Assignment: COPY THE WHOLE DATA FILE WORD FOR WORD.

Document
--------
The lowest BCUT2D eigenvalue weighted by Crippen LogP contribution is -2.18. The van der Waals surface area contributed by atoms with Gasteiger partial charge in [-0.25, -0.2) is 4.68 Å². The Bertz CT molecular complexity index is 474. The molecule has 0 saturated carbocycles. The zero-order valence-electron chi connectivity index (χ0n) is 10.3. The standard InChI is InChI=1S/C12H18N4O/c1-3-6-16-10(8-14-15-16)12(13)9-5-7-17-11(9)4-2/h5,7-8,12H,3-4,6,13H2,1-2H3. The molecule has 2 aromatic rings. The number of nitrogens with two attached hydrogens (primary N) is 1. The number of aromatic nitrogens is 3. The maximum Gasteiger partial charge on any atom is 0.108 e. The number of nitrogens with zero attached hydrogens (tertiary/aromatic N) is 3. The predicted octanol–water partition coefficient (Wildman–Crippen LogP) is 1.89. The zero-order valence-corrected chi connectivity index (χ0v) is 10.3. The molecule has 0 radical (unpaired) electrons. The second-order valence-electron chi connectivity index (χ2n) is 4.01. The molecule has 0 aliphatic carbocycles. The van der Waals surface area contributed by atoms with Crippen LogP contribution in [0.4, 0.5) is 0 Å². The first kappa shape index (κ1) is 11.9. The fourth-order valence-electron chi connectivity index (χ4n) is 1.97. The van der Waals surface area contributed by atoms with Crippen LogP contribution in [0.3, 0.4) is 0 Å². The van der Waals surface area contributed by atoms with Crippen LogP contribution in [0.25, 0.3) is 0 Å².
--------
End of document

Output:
The lowest BCUT2D eigenvalue weighted by Crippen LogP contribution is -2.18. The van der Waals surface area contributed by atoms with Gasteiger partial charge in [-0.25, -0.2) is 4.68 Å². The Bertz CT molecular complexity index is 474. The molecule has 0 saturated carbocycles. The zero-order valence-electron chi connectivity index (χ0n) is 10.3. The standard InChI is InChI=1S/C12H18N4O/c1-3-6-16-10(8-14-15-16)12(13)9-5-7-17-11(9)4-2/h5,7-8,12H,3-4,6,13H2,1-2H3. The molecule has 2 aromatic rings. The number of nitrogens with two attached hydrogens (primary N) is 1. The number of aromatic nitrogens is 3. The maximum Gasteiger partial charge on any atom is 0.108 e. The number of nitrogens with zero attached hydrogens (tertiary/aromatic N) is 3. The predicted octanol–water partition coefficient (Wildman–Crippen LogP) is 1.89. The zero-order valence-corrected chi connectivity index (χ0v) is 10.3. The molecule has 0 radical (unpaired) electrons. The second-order valence-electron chi connectivity index (χ2n) is 4.01. The molecule has 0 aliphatic carbocycles. The van der Waals surface area contributed by atoms with Crippen LogP contribution in [0.4, 0.5) is 0 Å². The first kappa shape index (κ1) is 11.9. The fourth-order valence-electron chi connectivity index (χ4n) is 1.97. The van der Waals surface area contributed by atoms with Crippen LogP contribution in [0.3, 0.4) is 0 Å². The van der Waals surface area contributed by atoms with Crippen LogP contribution in [0.25, 0.3) is 0 Å².